ACQUIRED megacolon in the adult sometimes progresses to an advanced stage characterized by anorexia, obstipation, bouts of abdominal pain and distention, weight loss, and extreme debility. These large decompensated colons function so poorly and the response to treatment is so unsatisfactory that management of this problem frequently becomes extremely difficult.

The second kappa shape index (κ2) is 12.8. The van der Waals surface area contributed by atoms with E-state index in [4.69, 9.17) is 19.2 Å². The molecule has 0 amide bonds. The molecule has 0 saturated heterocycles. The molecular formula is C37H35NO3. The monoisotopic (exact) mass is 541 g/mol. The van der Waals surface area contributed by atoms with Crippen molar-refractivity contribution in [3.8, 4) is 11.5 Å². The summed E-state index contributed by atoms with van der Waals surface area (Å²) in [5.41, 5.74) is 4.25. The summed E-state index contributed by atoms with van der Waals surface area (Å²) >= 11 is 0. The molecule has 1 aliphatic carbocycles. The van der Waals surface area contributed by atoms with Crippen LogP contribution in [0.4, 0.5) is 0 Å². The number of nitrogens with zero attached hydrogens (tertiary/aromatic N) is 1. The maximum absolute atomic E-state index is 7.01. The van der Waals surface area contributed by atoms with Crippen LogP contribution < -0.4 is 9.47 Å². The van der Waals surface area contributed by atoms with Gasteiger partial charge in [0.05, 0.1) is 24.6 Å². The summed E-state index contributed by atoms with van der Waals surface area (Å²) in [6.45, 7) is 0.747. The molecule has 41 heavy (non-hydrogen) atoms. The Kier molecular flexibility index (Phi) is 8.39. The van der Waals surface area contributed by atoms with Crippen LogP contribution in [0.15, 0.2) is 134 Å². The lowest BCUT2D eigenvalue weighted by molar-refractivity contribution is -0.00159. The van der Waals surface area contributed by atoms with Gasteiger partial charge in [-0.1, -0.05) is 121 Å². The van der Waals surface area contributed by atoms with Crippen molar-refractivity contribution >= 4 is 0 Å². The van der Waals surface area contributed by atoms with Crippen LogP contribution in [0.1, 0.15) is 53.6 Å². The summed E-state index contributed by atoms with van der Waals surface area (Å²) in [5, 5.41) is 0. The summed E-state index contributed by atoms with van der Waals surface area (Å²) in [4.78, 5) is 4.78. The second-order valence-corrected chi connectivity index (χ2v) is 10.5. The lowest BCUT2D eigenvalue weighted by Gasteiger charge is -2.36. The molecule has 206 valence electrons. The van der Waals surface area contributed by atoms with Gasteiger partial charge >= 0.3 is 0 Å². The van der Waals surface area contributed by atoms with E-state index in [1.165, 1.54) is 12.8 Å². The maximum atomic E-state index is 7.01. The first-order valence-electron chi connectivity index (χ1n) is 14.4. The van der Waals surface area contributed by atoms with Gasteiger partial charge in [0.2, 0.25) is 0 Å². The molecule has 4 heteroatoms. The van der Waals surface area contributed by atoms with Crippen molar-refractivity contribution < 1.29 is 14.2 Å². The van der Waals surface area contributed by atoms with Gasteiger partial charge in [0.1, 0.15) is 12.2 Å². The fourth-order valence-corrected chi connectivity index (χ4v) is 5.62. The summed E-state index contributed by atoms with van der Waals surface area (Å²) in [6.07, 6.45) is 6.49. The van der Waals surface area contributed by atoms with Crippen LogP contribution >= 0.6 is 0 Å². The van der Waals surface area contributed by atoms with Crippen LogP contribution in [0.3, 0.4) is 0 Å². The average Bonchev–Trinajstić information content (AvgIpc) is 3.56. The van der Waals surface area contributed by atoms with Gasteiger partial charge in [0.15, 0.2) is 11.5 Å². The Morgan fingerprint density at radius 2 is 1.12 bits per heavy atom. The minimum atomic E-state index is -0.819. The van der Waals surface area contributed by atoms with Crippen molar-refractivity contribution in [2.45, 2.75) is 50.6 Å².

The term "megacolon" should be restricted to those patients who have large dilated colons associated with chronic constipation of long standing. Acquired megacolon (also referred to as functional or idiopathic megacolon) should exclude all cases of megacolon with known etiological factors such as aganglionic megacolon, obstructive lesions, megacolon of central nervous system origin, trypanosomiasis, myxedema, etc. This leaves a group of patients with acquired megacolon of rather obscure origin, probably the result of faulty bowel habits compounded by repeated laxation and enemiasis with psychogenic factors playing an unknown but important role. Attention recently has been focused on acquired megacolon in